Tokyo-based designer Tomo Koizumi stole the spotlight with his New York Fashion Week 2019 debut featuring extravagant, colourful, carnation-like gowns that filled the stage with magic last week. Koizumi represents today's emerging talents that Japan has never ceased to offer to the industry. With their reputation for creativity and innovation, designers from the East have revolutionized the runway by presenting art-inspired, traditional-meets-modern creations that have greatly influenced the West and dramatically transformed the world of fashion.
Meet the most prominent Japanese designers behind the revolution:
The 70s was a decade of economic growth for Japan which triggered the rise of Japanese influence on global fashion. The year was 1970 when Issey Miyaki established his fashion house, the Miyaki Design Studio in Tokyo. Having worked as an assistant at two fashion houses in Paris and designed under Geoffrey Beane in New York, Miyaki incorporated the cultures of East and West in his creative process by combining traditional handcrafts with modern technology. His innovative pieces were featured in Paris Fashion Week which paved way for a number of collaborations and the ultimate development of his trademark concept, “a piece of cloth”. In 1993, his famous Pleats Please line was born which offered elegant, practical, easy-to-wear clothing fit for the modern woman.
The same decade gave birth to Kenzo Takada’s pioneering force that fuelled the takeover of Japanese fashion in Paris. The founding of the House of Kenzo in 1970 led to the opening of his first boutique, Jungle Jap, where he started out with handmade women’s clothing that quickly became popular among consumers of the time. As his work continued to dominate the catwalk, he ultimately expanded into men’s fashion, fragrance and skincare, while maintaining his signature style of unconventional delicateness.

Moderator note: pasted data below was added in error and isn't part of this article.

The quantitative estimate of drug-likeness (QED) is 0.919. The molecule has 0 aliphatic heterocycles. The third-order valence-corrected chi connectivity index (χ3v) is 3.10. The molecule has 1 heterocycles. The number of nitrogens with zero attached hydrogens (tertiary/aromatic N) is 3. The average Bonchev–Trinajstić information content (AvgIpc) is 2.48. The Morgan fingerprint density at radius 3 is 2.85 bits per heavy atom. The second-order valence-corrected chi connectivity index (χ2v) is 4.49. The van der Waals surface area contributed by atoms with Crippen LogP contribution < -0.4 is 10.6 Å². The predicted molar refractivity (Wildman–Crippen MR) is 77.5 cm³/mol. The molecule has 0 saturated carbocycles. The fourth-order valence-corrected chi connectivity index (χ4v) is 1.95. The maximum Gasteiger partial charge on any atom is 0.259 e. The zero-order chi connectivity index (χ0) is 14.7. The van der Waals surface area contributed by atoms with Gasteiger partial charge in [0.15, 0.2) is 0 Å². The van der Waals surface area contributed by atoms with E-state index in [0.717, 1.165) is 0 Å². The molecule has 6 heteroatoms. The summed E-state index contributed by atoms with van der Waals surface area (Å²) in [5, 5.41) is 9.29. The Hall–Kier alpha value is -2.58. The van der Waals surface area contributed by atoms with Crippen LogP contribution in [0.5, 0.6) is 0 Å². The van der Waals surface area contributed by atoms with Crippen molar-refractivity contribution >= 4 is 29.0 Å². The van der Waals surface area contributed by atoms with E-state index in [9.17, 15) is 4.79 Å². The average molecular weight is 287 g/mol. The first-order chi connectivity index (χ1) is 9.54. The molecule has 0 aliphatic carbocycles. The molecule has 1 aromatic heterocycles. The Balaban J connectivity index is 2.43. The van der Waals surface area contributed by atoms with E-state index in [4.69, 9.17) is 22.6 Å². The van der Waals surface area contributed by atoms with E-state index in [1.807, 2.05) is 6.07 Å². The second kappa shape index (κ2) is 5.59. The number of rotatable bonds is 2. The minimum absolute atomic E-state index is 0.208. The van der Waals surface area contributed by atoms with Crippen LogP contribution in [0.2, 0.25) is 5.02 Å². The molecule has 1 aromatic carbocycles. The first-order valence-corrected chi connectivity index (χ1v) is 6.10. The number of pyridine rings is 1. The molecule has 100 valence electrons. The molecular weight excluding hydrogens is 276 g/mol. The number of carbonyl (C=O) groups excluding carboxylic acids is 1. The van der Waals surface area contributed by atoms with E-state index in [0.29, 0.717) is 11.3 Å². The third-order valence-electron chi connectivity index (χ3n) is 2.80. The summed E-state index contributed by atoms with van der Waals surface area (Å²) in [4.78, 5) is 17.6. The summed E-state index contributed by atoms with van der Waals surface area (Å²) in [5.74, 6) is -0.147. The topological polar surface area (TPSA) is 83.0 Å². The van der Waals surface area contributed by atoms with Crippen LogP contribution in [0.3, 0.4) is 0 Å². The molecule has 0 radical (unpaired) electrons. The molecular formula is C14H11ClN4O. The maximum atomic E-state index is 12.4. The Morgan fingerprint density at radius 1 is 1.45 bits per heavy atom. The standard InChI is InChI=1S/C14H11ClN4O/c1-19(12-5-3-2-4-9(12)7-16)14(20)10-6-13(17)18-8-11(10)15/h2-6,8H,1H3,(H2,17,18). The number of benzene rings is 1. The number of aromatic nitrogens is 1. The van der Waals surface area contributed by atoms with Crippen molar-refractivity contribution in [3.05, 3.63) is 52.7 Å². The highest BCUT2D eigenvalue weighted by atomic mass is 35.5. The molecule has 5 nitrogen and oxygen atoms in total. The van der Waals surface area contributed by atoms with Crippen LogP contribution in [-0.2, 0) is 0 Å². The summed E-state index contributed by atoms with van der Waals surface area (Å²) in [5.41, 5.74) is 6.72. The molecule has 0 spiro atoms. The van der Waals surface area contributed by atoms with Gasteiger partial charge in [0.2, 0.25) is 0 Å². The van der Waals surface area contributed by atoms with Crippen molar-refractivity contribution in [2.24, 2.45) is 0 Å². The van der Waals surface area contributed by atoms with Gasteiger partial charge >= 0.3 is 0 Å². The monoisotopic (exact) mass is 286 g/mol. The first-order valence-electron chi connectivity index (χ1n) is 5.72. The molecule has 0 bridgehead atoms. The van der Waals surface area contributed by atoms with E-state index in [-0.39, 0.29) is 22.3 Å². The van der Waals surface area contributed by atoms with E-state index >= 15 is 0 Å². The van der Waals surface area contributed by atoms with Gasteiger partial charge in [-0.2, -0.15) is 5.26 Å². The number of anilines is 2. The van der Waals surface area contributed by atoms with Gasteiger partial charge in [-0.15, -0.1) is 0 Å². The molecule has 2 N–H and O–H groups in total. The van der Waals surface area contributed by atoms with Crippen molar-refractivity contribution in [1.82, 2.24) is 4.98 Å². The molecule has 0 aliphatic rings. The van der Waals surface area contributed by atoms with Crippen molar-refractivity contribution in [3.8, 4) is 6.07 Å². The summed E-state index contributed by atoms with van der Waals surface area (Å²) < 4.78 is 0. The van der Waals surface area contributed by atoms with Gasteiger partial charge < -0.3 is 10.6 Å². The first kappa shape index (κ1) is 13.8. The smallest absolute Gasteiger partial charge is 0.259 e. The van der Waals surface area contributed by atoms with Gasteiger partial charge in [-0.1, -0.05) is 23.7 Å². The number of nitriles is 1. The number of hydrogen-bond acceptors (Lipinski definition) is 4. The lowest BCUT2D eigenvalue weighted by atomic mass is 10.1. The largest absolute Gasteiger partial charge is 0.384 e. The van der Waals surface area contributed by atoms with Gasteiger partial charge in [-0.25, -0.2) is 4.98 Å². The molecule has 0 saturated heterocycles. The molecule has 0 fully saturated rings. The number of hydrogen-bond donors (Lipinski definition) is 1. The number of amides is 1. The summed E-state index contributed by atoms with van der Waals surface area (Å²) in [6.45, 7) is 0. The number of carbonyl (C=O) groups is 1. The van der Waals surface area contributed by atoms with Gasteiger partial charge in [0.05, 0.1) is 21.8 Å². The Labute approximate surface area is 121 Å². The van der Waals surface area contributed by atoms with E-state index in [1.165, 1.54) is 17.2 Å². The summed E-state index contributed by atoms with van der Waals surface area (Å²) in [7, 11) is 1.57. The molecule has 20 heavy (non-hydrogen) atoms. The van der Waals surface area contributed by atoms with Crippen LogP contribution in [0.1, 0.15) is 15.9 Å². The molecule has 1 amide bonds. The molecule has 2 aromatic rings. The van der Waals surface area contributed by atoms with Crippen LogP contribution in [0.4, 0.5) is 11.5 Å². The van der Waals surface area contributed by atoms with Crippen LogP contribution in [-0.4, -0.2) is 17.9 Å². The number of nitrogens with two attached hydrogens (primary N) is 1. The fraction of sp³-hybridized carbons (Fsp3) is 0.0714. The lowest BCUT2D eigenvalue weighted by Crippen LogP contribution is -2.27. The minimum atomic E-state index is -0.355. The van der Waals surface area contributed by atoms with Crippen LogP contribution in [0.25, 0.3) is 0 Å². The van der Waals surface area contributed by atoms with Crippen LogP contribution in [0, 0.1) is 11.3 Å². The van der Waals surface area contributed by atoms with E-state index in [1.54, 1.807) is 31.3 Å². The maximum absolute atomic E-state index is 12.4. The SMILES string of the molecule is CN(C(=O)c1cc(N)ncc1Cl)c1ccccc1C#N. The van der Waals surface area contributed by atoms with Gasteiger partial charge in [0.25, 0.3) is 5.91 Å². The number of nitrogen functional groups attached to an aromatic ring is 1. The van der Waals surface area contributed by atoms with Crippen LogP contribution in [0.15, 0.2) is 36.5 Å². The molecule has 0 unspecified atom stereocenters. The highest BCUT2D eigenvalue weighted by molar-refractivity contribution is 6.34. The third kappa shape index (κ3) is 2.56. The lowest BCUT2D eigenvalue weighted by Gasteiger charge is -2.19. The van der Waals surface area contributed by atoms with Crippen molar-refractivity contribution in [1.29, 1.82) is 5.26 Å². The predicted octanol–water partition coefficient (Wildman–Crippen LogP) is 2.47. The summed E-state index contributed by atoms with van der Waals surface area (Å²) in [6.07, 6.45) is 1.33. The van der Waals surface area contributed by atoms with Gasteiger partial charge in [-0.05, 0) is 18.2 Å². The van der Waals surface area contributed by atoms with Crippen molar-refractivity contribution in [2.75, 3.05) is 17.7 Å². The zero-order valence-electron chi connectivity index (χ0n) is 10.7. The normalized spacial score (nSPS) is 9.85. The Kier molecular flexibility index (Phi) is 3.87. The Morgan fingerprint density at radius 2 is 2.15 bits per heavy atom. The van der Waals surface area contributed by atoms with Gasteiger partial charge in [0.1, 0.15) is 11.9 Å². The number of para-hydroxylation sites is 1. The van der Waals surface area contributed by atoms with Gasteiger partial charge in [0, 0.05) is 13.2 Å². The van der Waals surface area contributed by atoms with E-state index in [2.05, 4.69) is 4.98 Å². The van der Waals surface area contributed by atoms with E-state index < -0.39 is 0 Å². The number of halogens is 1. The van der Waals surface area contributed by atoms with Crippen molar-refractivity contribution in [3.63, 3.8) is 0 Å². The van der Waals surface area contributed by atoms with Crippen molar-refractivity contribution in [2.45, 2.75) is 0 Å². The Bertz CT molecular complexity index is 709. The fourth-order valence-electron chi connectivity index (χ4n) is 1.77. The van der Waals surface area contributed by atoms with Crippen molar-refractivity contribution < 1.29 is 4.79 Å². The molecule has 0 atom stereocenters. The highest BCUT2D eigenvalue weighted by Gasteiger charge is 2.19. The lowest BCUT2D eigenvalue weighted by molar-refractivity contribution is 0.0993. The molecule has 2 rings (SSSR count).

Hanae Mori's contribution to couture and womenswear represents a fusion of Asian-inspired print fabrics and luxurious Western tailoring. In 1975, she moved to Paris where she presented her first collection and opened a haute couture salon. She became the first Asian designer to be admitted as an official haute couture design house by La Chambre Syndicale de la Couture Parisienne, the governing body of French fashion. Mori designed costumes for international ballet, film and opera productions such as the Madame Butterfly (1985) in Milan where she earned the butterfly symbol as her own trademark.
Japan is home to one of the original avant-garde fashion designers, Rei Kawakubo. Since her Paris debut in 1981, her work has strongly expressed her conceptualist notion of fashion as a form of art. Her roughly distressed fabrics stitched together in helter-skelter ways were branded by critics as "post-atomic." Bravely deviating from the norms with her radical techniques, Kawakubo has inspired various designers such as Lang, Margiela and Demeulemeester. Her widely-followed iconic label, Comme des Garçons, continues to carry the revolution she started.
Like Kawakubo, Yamamoto has always been a creator of both fashion and the art. His Paris debut, also presented in 1981, showcased the role of shapes and asymmetry in his oversized, all-black, playfully tailored clothes which featured avant-garde silhouettes in various textures. His rebellious designs were initially described as “Hiroshima chic,” but were ultimately held in high esteem in the fashion industry until today. Yamamoto’s label is famous for having collaborated with huge brands such as Hermès and Adidas, and personalities such as Elton John.
His apprenticeship to Rei Kawakubo in the Comme des Garçons house marks the beginning of Junya Watanabe’s auspicious fashion career. Following the launch of his namesake label under CdG in 1992, Watanabe quickly gained international critical acclaim for his dexterous use of textiles and innovative pattern manipulation. His futuristic conceptual designs earned him partnerships with big brands like Levi’s, Converse and Puma.